Moira McQuaide Hall’s history of Burpham
The Village Hall is an important part of any community, a place to meet people, to organise events, or to raise funds through lettings.
Norman Hamilton wrote that it was “built in 1922 from surplus war materials auctioned at Thursley Camp”. The Burpham vicar at the time heard about the sale of a building that would be suitable for use as a village hall. It had been a wooden hospital ward, with a dispensary attached, imported to take Canadian casualties, but had never been used. The vicar, and local farmer George Gatley, arranged for it to be brought over to Burpham to be erected next to the Church Room on Burpham Lane. Unfortunately, due to heavy rain, the transport lorry got stuck in the muddy grass and for several months the pieces of the building lay on the grass before it could be put together.
The land was leased from the Duke of Sutherland for one shilling a year and Mrs Marshman was employed as a caretaker, earning nine shillings a week. Minor maintenance was carried out by members of the committee. Heating was provided by two tortoise stoves, but electricity was not installed until 1935, after the Women’s Institute held a jumble sale to help pay for the new facilities. The Trustees for the Village Hall in 1923 included two Mr Binsteds, Mr Kerr, Revd Storr and Mr Gatley. Mr Bidwell was Honorary Secretary.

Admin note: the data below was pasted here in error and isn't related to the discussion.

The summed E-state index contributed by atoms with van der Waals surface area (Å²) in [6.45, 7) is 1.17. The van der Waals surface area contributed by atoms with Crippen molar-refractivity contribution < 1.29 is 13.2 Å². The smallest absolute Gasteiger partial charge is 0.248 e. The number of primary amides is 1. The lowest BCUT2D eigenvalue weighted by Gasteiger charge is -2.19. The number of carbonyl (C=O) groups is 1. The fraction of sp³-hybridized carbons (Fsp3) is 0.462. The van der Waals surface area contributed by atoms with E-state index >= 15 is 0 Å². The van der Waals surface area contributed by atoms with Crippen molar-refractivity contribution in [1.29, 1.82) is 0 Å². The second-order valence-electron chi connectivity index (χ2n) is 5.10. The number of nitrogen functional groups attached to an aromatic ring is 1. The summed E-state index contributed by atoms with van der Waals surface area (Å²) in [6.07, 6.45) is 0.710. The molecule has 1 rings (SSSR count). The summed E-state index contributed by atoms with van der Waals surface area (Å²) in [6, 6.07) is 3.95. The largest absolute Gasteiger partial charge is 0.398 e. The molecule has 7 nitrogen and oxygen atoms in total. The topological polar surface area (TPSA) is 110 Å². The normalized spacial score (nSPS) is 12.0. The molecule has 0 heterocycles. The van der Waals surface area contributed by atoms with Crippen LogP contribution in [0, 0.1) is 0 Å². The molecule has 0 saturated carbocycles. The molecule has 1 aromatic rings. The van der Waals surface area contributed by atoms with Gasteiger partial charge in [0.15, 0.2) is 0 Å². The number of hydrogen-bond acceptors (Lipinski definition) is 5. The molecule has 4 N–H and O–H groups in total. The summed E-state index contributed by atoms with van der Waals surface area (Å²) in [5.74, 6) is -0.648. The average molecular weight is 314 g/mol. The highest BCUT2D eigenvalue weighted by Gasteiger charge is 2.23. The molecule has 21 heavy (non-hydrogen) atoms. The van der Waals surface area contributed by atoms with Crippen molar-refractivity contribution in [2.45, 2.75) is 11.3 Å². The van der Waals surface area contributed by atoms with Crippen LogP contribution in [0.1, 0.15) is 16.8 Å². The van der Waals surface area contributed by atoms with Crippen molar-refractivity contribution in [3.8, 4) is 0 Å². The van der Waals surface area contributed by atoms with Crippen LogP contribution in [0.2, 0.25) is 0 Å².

The Burpham vicar at the time heard about the sale of a building that would be suitable for use as a village hall. It had been a wooden hospital ward, with a dispensary attached, imported to take Canadian casualties.
In 1940 the lease was extended for a further 99 years, but the rent stayed at one shilling per annum. Over the years there have been further developments to the hall, which now includes a large room and a small room, modern fitted kitchen, toilets and parking.
In the early days there were Friday Whist Drives, which were very popular before the advent of television. The Women’s Institute and Mothers’ Union held their meetings there and it was a venue for weddings and parties – though they had to overcome the convention that strong drink should not be consumed in the hall. During World War Two it was used for Mrs Stock’s mother and baby clinic, and pupils from Burpham Primary School had their lunches there. These days it provides a very popular venue, with users including the Gardening Club, WI, and a number of other organisations. U3A holds many of its group meetings in the two halls, across a wide range of subjects, including languages, engineering, arts & crafts and history.
For hire of Burpham Village Hall contact Dave Jepson on 07752 549313.
If you are willing to share your memories and/or photos to tell us more about Burpham then please contact Moira MacQuaide, either by e-mail (firstname.lastname@example.org) or by phone or text (07963 756543). My two books (‘The History of Burpham Primary School’ and ‘Burpham – A Gateway to Guildford’) are still available from me for £10 (free delivery locally) or on Amazon.